Life is like running a marathon. You need those moments along the way when you are handed a bottle of water to keep going or the shouts of encouragement from the sidelines. Our spiritual practices are like that. You might experience a moment of euphoria like when a marathoner gets a rush of adrenaline or finds their breathing regains its rhythm sometime later in the race. But not everyone will experience that, nor will one runner experience it every time, at least not from the way I have heard it described.
You may never have a spiritual high either, or if you do it might only be once in your life. That was true even for Mother Theresa. She had one such cherished experience of hearing God speak directly to her. But that joy and direction had to keep her moving to serve God for a lifetime, because it never came again. This mountain top witness of Jesus’ glory only came once for only three of the disciples, but perhaps it also helped sustain them in the difficult marathon ahead of them.
I wanted to look into other occurrences of glory in the scriptures. In the Old Testament there are references to the Lord’s glory appearing to the people especially at the Tent of Meeting, which we also call the Tabernacle. Most of these are in the book of Numbers. For example, “Korah gathered the entire community with them to the entrance of the meeting tent. Then the Lord’s glory appeared to the entire community.” (Numbers 16:19) I think it’s important to notice that God’s glory can be apparent to the whole community, not just Moses or just the priests. After the Temple was built in Solomon’s time replacing the Tabernacle, 1 King 8 refers to a cloud of God’s glory filling the Temple to the point that the priests could not carry out their duties. The same story is recorded in 2 Chronicles 5. Chapter 7, taking place as Solomon dedicated the Temple, also notes God’s glory filling the Temple. So in one sense God’s glory seems to indicate God’s presence. Psalms puts it this way, “I love the beauty of your house, Lord; I love the place where your glory resides.” (Psalm 26:8) That presence is closely related to where they expected to find God, at the Tabernacle or later the Temple. It was also associated with the Ark of the Covenant, the top of which was referred to as God’s mercy seat. When the Philistines captured the Ark, a woman declared that God’s glory had left Israel, giving her child a name with that meaning. In a broader image, psalms repeatedly pray that God’s glory fill the earth. For example, “Exalt yourself, God, higher than heaven! Let your glory be over all the earth!” (Psalm 57:5 & 11)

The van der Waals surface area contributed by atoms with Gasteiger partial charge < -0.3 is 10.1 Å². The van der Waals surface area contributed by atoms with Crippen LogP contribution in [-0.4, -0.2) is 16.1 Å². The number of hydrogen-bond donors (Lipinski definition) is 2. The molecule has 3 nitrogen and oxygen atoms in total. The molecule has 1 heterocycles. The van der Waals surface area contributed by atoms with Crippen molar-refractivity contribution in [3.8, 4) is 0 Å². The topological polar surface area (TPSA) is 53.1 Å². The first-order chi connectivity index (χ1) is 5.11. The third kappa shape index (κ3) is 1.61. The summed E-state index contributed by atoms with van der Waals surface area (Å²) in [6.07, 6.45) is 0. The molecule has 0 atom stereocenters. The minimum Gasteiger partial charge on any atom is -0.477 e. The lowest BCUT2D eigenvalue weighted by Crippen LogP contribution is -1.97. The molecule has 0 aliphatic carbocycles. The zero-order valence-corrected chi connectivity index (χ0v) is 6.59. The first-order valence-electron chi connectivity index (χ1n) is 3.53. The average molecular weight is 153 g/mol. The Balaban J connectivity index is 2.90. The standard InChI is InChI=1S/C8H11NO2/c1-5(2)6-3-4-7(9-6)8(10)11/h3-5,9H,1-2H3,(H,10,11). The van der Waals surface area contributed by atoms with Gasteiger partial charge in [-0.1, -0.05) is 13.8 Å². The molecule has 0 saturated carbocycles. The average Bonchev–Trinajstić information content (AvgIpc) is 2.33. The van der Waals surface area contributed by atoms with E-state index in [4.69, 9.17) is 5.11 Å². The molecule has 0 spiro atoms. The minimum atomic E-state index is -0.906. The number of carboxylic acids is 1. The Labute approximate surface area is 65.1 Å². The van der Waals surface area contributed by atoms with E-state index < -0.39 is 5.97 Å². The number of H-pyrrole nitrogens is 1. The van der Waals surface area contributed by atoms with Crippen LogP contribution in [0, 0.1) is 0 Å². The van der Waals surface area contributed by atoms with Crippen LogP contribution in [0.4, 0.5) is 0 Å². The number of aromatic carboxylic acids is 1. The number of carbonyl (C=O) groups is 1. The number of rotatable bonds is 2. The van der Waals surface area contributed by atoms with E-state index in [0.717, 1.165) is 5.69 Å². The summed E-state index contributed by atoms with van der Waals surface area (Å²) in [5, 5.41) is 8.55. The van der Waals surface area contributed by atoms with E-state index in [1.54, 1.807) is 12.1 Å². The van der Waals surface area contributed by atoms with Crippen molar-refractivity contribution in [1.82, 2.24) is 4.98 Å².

God’s glory as a visible impression of God’s presence is also recorded in the prophets. I like this verse from Ezekiel. “Just as a rainbow lights up a cloud on a rainy day, so its brightness shone all around. This was how the form of the Lord’s glory appeared. When I saw it, I fell on my face. I heard the sound of someone speaking.” (Ezekiel 1:28) I am reminded that a friend recently saw a rainbow on a difficult day and was reassured that God was with her. Ezekiel continued to experience God’s presence in a visible brightness. All of these associations of God’s glory with God’s presence made visible as some form of light contribute to making sense of what Peter, James, and John saw on the mountain top.
The Hebrew word for glory is Kabod (pronounced kavov or kavod) which means heavy or weighty. With reference to deity we mean to honor or respect God. God’s weight, if you will, is the majesty, the splendor, the magnificence of God that is beyond our imagination or comprehension and therefore demands our awe-filled respect. It was God’s splendor that filled the tabernacle, his magnificence that filled the Temple. What we find in the transfiguration story is that God’s majesty also filled Jesus. That right of God’s glory is proclaimed by God’s voice saying as it did at Jesus’ baptism, “This is my Son.” It was unexpected of Jesus in human form, but if we believe that Jesus was indeed God wrapped in human flesh for a time on earth, then it makes more sense to see God’s glory shine in and through him. Jesus put this in his own words to the disciples after the Last Supper. “Now, Father, glorify me in your presence with the glory I shared with you before the world was created.” (John 17:5)